You know what the paradox is? He asks. I go places all day. I meet with
thousands of people. In the Katamon neighborhood, in Sderot, in Kiryat Shmona,
everywhere in the country. There is no argument over our document. The argument
is not over the paper. The argument is over our rights and obligations as citizens.
Can we have an effect, is it right for us to have an effect, if our call, our cry, our
signature, will do anything. The argument is over what is democracy in Israeli
society at the beginning of the 21st century.

And what you see, says Peri, is apathy, repression, a lack of desire to think
deeply. Look what has been going on over the last three years: there are no
demonstrations, no rallies, almost no protest. Those who do bother to come out
strongly against the government of Israel or against the leadership, put an ad in the
newspaper at their own expense. There is almost nothing organized. Look what
they’ve managed to do to us.

And I think, says Peri, that this interview, this historic meeting, can achieve its
goal if we use it to appeal to the Israeli public. There is a natural resistance on the
part of an incumbent administration to any initiative that it does not make itself. But
I think that a government with any self-respect, a leadership with any self-respect,
must at last hold a debate on such an initiative. Afterwards it can throw the
document away, reject it, say it is unacceptable. But what we have here is
complete disregard. This is true for both the Ayalon-Nusseibeh document as well
as the Geneva document.

I think this is a mistake, because there is a desire on the part of the public, there
is a new sense of openness. In my opinion, the Ayalon-Nusseibeh document
balances, in a more than reasonable way, between what I call “the national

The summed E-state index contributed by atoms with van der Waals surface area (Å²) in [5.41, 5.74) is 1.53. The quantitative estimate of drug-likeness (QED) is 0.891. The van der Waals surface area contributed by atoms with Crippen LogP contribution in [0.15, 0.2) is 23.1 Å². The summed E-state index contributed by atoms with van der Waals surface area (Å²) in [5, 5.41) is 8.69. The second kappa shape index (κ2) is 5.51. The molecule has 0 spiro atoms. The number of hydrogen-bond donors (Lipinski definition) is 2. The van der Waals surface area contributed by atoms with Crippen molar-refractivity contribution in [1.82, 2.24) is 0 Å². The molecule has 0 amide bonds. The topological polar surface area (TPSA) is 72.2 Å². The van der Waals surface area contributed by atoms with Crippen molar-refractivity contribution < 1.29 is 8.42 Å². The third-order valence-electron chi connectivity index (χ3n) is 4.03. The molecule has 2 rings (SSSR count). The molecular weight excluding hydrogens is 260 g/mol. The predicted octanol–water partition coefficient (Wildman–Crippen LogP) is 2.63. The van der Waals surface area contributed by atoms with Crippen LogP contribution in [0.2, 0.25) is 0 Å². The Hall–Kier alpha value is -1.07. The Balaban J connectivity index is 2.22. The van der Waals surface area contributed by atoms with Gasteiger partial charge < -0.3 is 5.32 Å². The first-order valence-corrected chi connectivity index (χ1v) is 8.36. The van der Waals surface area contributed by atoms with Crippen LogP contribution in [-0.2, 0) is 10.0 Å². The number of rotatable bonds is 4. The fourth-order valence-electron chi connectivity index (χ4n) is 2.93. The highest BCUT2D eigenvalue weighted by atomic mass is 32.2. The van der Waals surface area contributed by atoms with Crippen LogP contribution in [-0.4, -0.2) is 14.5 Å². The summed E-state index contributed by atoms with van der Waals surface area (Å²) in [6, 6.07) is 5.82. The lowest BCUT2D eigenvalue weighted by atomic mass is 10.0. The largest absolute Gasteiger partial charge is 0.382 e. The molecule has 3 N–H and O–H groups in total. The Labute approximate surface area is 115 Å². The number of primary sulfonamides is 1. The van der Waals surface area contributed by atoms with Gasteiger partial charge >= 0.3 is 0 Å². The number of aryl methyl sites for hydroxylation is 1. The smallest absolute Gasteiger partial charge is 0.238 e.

aspirations and identity of Israel as a Jewish democratic state,” and the national
aspirations of the Palestinian people. Its drawback is that its implementation is
dependent on an anarchist society, and who knows how many years it will take for
it to recover. But to come and say that this document or its principles cannot be
implemented because of the condition of Palestinian society—that would be a

As of today, says Carmi Gillon, the only political agenda formally on the table is
the road map. The problem is that all of the plans in the last ten years were plans
of stages. The stages were created in order to build trust between the sides. And in
these ten years, this failed, it didn’t work. And that is why I think that the change
that Ayalon and Nusseibeh bring, as does Yossi Beilin, is that they are coming and
saying: okay, this way failed. We tried it for ten years, and no trust was built. Now,
instead of building trust, let us build agreements. This is a different way of tackling
the conflict. Instead of trying to build trust and then agreements, we make the
agreements now, and then roll the carpet back and begin to deal with the stages
until reached an agreement.

As of today, says Gillon, we are preoccupied with preventing terror. Why?
Because this is the condition for making political progress. And this is a mistake.

You are wrong if you think that this is a mistake, says Shalom it is not a
mistake. It is an excuse. An excuse for doing nothing.

We remind Shalom that Sharon accepted the road map.

Yes, Gillon answers in Shalom’s place, but he made a condition to the road map,
that turned the issue of terror into the be all and end all. You can’t see the road
map from behind the terror.

The only person in the Likud who was honest in this matter, says Shalom, was
Yitzhak Shamir. He said: I’ll draw the matter out for ten years, and then another ten

One thing is clear, says Gillon, and that is without an agreement we are down for
the count. And only one thing interests me: how to have a Jewish democratic state
here in the Land of Israel. And after years in which I believed that we had to move
stage by stage, and after we paid the entire territorial price with Egypt and Jordan,
and from a strategic and security aspect this only benefited us, then I think that if
we don’t resolve the present situation and we continue our conflict with the
Palestinians, this country will go from bad to worse.

The question, says Ayalon, is what do we want. After all, for years, our leaders
did not know what to do about the security zone in southern Lebanon. And in the
end, we left there for one reason—because the public said: Gentlemen, we are
leaving Lebanon and stop driving us crazy.

That is why, Ayalon says, I contend that in the coming years we will
comprehend more and more the necessity—not the desire, but the necessity—of
organizing and creating coalitions from the outside.

What do you mean, we ask, popular movements like the Four Mothers?

This brew, which was concocted by the Four Mothers, says Ayalon, is a magic